Voltage Gated K Channels in Lipid Rafts Possible Involvement in Local Regulatory Processes

Kv1.3 channels [104,105], the dominant voltage-gated potassium channels of T lymphocytes, play key roles in the control of membrane potential and calcium signaling, thereby affecting signal transduction pathways leading to the antigen-induced activation of these cells [106,107].

Activation of T cells through the TCR generates an oscillatory Ca2+ signal, which is created by a release from the Ca2+-storage compartments of the endoplasmic reticulum (ER) triggered by IP3 and consequential Ca2+ influx from the extracellular space [108]. The depolarizing Ca2+ influx must be counterbalanced by the activation of K+ channels, clamping the membrane potential at negative values and thereby providing a sufficient driving force for further Ca2+ entry. Voltage-gated K+ (Kv) channels form highly K+-selective pores that are conformationally switched open or closed by changes in membrane voltage [109]. In addition to the classical synapse-forming molecules, recently we described the recruitment of Kv1.3 to the immunological synapse [110], which may be mediated by its association with lipid rafts [111,112]. Elevation of the cholesterol content of the membrane modulated the gating properties of these channels [111]. By using confocal laser scanning microscopy (CLSM) and FRET, we have demonstrated clustering of Kv1.3 channels and their co-localization with the TCR/CD3 complex in Jurkat cells and human peripheral CTLs [110,113], indicating a possible crosstalk between the TCR signaling complex and Kv1.3. In nonengaged CTLs, small patches containing Kv1.3 and

TCR/CD3 complexes were evenly distributed on the cell surface, whereas they were both enriched at the IS formed at the CTL-target cell interface while maintaining their molecular proximity [110]. This is in accordance with biochemical studies suggesting the interaction of Kv1.3 channels with protein kinases, Lck and PKC, as well as various adaptor molecules, such as hDlg, PSD-95 (95 kDa postsynaptic density protein), KvP2, ZIP1 (PKC-Ç-interacting protein 1) and ZIP2, and the co-receptor CD4 (for reviews, see [107,114,115]). Physical association of Kv1.3 channels with the TCR might underline the importance of previous findings, in which regulation of Kv1.3 function by protein tyrosine kinase- and PKC-dependent phosphorylation was described. Besides the possibility of Kv1.3 channel regulation during formation of the IS, and the consequent modulation of Ca2+ signaling, localization of Kv1.3 in the IS raises the possibility of reciprocal regulation of IS function by nearby Kv1.3 [115]. For example, conformational changes in membrane proteins driven by the membrane potential might affect the antigen-recognition process [11,116], or local K+ efflux through Kv1.3 might activate the function of Printegrin, a possible determinant of the stability of the immunological synapse [117].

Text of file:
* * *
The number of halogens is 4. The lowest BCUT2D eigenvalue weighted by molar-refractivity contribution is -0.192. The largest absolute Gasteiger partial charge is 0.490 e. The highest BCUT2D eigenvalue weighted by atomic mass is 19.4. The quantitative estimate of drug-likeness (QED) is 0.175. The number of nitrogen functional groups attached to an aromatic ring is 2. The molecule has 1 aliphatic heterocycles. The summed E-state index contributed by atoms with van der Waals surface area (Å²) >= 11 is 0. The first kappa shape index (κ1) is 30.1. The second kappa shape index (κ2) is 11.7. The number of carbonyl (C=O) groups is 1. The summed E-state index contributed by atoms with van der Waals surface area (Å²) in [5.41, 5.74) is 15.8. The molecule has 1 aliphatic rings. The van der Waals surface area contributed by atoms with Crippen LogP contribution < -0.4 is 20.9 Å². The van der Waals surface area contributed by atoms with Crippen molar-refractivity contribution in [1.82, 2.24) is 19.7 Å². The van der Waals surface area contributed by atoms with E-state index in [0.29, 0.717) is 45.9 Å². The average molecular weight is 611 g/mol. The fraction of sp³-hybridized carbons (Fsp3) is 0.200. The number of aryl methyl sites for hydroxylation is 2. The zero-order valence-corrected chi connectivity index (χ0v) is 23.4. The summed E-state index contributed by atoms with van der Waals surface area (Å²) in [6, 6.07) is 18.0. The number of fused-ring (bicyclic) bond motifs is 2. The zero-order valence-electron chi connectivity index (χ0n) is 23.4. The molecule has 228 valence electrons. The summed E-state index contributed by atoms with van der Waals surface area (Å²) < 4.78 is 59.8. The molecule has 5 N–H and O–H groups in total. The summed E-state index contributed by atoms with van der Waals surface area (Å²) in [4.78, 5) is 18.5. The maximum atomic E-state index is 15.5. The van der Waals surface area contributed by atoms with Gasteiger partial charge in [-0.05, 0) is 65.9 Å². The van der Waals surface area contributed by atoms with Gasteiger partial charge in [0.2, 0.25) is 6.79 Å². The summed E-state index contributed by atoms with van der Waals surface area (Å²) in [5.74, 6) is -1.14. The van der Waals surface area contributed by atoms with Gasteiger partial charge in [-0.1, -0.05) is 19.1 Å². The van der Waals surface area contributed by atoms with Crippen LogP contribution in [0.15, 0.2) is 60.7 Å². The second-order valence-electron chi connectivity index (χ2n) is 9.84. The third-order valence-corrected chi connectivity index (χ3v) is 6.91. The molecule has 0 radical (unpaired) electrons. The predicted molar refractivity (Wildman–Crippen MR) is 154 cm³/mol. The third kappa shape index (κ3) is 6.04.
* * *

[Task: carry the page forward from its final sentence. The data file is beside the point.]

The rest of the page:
In addition to Kv1.3 channels, a whole class of voltage-gated Kv K+ channels are targeted to lipid rafts, a finding which bridges a gap between classical molecular immunology and electrophysiology (for a review, see [112]).

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